The transition, however, from "robocars allowed" to "robocars only" for the lane is very difficult. Because you do indeed have a decent number of carpools (even if only 10% are induced) you have to kick them out at some point to grow robocar capacity. You can't have a switch day without causing more traffic congestion for some time after it. If you are willing to build a whole new lane (as is normal for carpool creation) you can do it, but only by wasting a lot of the new lane at first.

Robocar packing

Many are attracted to the idea that robocars can follow more closely behind another vehicle if they have faster reaction times. They also have the dream that the cars will be talking to one another, so they can form platoons that follow even more closely.) The inter car communication (V2V) creates too much computer security risk to be likely, though some still dream of a magic solution which will make it safe to have 1500kg robots exchanging complex messages with every car they randomly encounter on the road. Slightly closer following is still possible without it.

Topic: 

GM accepts all liability in robocars, and other news

General Motors announced this week that they would "take full responsibility" if a crash takes place during an autonomous driving trip. This follows a pledge to do the same made some time ago by Daimler, Google and Volvo and possibly others.

What's interesting is that they don't add the caveat "if the system is at fault." Of course, if the system is not at fault, they can get payment from the other driver, and so it's still OK to tell the passenger or owner that GM takes responsibility.

Topic: 

China could be poised to dominate car manufacturing thanks to robocars

The robocar revolution has the potential to assist China in dominating vehicle manufacturing. That's the bad news -- unless you are a Chinese manufacturer. The better news is that manufacturing is only part of the car industry, and it's getting smaller.

  • China has the largest car manufacturing industry, and is strong in electric cars
  • Brand of the manufacturer is almost irrelevant in taxi service
  • Reliability of the taxi is much less relevant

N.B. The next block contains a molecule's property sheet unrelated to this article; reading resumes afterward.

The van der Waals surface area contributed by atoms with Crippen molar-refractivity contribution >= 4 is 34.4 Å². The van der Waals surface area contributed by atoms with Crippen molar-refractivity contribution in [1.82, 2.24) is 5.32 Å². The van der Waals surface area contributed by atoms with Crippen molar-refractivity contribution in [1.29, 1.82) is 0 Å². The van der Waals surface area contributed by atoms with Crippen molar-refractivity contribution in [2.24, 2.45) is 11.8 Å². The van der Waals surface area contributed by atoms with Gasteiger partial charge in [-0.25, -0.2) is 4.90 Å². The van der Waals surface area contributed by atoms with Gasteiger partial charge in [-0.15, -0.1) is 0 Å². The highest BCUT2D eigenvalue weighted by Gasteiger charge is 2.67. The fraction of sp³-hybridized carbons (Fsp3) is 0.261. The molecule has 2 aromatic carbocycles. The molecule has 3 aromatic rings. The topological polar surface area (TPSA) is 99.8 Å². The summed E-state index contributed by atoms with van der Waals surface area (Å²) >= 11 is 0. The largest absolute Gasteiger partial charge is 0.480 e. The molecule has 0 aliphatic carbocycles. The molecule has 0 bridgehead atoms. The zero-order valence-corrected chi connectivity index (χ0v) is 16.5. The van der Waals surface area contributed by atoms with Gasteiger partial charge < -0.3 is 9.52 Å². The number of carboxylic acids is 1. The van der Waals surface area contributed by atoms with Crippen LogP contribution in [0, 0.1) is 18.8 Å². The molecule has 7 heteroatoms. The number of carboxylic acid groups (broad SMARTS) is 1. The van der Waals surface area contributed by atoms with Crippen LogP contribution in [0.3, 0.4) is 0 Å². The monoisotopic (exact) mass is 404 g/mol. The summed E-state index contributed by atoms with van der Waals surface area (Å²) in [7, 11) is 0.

• US tech companies need manufacturing partners
  • The money in ground transport is in service, not cars

Today, Chinese brands are not sold in any numbers in the USA, or almost anywhere outside of China, but China is already the largest car manufacturing country in the world. Chinese brands have no cachet (even in China, it seems) and western and Korean/Japanese brands are strong. How might that change?

Car brand is very important for people buying a car to own. In fact, the nameplate is the top source of value in a modern car sale. The difference is that we will be moving from people buying cars to own towards people buying rides.

When you order "Uber Select" (Uber's nicer-car offering) you don't care if what shows up is a Lexus, BMW or Mercedes. You don't even car if its a Hyundai Genesis, their brand-new attempt at making a luxury marquee. You are only going to ride in it for 15 minutes. It has to be comfortable, smooth and look nice, but rarely does the logo on the outside matter.

It's the Uber brand that matters (though not as much, as most people would find no difference between an UberSelect and a Lyft Premiere as far as the vehicles are concerned. And you might not even care if it's a Great Wall Wey (a Chinese luxury car you've never heard of) that picks you up if it looks nice and gives a reliable ride.

Of course, today the top makers like Mercedes, BMW, Lexus, Audi, Acura, Infiniti and others are known not just for luxury, but for quality. They make well engineered, reliable cars in a way the Chinese are not quite ready to do.

But do they have to? If your expensive BMW breaks down, you have to get it towed, arrange its repair and get a rental car. You're pretty angry at BMW when it does, and you paid a lot for that car to avoid that experience, and usually you do. If a car in a robotaxi fleet breaks down, you're very unlikely to even know it happened. Very rarely, a car like that might break down when you are riding in it. It would pull to the side of the road and have already summoned a replacement car. Within 2-3 minutes a new vehicle will pull up and take you on your way while the company sends a tow truck to deal with the broken car.

Of course, if it broke down while on its way to you, might might not even know it. But even the breakdown while driving will be barely worth mentioning to friends, it just didn't inconvenience you very much at all.

While the BMW will surely break down less than the Great Wall (at least for now) it also costs a great deal more. That might be worth it to avoid that owner's breakdown scenario, but it's not for a fleet breakdown. For a fleet manager, it's just a question of whether vehicle downtime cost is more or less than the extra cost of more robust engineering, with a small factor for customer inconvenience.

The Shanghai motor show is a trip -- huge and full of brands westerners have never heard of

To top things off, I predict robocars will have fewer breakdowns. They will always been monitoring themselves, and will come loaded with sensors. They will always get proper maintenance, taking themselves to maintenance depots when it is needed. They will test all systems like brakes, steering, tires, engines and more every day or every hour when running vacant. They will never let anything get too hot or vibrate too much. Both the BMW and the cheap car will do that.

Topic: 

Pages

Subscribe to RSS - Robocars